Writers know the power of a single word put in the right place. In these verses, that word is “yet.”
Our fathers, when they were in Egypt, did not consider Your wondrous works; they did not remember the abundance of Your steadfast love, but rebelled by the sea, at the Red Sea. Yet He saved them for His name’s sake, that He might make known His mighty power. (Psalm 106:7–8)
While “yet” can mean several things as an adverb, here it means “nevertheless” or “in spite of that.” His people thanklessly forget all God had done for them and rebelled against Him, but He saved them anyway. It is verses like this that help me greatly in my own struggle to be thankful and obedient to God.
These sinners, and myself also, have no merit for God’s goodness. I have provoked Him and put my pride and selfish desires ahead of godliness and righteous obedience. Yet He saves sinners for his name’s sake. He is not looking the other way, but has laid the punishment for my sin, wickedness, and rebellion on Jesus Christ. The penalty has been paid. Mercy is greater than wrath.
He saves for His name’s sake regardless of how long a sinner has been at it, or how many times I stumble and slide backward. His plea to me is this:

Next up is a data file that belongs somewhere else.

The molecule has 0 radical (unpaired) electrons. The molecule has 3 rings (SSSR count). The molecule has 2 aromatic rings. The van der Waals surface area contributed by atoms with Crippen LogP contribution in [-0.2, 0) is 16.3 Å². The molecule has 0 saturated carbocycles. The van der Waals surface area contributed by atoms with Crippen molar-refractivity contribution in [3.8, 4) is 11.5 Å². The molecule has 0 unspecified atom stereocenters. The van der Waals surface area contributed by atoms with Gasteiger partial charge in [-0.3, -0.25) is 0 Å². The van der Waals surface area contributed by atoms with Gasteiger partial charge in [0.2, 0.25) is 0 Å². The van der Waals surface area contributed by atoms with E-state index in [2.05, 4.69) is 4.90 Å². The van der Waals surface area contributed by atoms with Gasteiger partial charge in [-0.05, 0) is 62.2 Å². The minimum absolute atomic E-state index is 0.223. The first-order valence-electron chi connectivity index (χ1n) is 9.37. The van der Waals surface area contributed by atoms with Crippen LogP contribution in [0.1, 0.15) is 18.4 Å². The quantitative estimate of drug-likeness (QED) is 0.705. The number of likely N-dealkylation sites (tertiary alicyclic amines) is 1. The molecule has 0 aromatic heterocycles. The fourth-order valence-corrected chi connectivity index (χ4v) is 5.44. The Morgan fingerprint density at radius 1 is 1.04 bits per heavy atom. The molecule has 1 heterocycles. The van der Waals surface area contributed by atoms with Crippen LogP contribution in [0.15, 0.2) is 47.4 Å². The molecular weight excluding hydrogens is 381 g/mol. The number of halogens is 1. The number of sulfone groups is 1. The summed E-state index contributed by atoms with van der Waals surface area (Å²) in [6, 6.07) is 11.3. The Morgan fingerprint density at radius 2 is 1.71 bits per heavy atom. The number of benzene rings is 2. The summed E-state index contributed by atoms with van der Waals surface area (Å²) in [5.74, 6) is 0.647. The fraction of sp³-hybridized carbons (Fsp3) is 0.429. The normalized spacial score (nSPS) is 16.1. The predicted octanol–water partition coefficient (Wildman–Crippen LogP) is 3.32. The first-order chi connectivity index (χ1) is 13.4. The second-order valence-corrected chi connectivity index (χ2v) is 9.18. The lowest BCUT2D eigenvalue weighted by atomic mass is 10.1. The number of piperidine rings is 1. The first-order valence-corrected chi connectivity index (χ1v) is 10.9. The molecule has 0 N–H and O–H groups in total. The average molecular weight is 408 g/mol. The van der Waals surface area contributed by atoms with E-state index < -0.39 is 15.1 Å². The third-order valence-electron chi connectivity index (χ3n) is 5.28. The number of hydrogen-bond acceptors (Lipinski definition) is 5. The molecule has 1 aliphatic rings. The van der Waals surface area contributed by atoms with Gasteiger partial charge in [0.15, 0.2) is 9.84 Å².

Let the wicked forsake his way, and the unrighteous man his thoughts; let him return to the Lord, that he may have compassion on him, and to our God, for he will abundantly pardon. (Isaiah 55:7) and “I, I am he who blots out your transgressions for my own sake, and I will not remember your sins.” (Isaiah 43:25)
For His own name’s sake, He touches my life and may even use difficult situations to rebuke me, yet because of Jesus Christ, He changes me from what I am to what He intends for me.
Because of the iniquity of (her) unjust gain I was angry, I struck (her); I hid my face and was angry, but (she) went on backsliding in the way of (her) own heart. I have seen (her) ways, but I will heal (her); I will lead (her) and restore comfort to (her)… (Isaiah 57:17–18)
Besides my resistance, He can save me from outward afflictions and challenging circumstances, not because I deserve it. He does this for His name’s sake.
Though you are an outcast and nobody cares for you, He may save you for His name’s sake, for He “gathers the exiles of Israel” (Isaiah 56:8).
This amazing grace is not a license to sin, yet God’s pardon is a powerful truth. One taste of freedom, one moment of the Spirit-filled life, one prayer of unhindered communion with God through His mercy and grace, and my heart is hooked. No matter how delightful sin may seem, the power of God is greater, His joy more satisfying. Yet if He didn’t save for His own name’s sake, I would never merit or know that joy or experience His peace.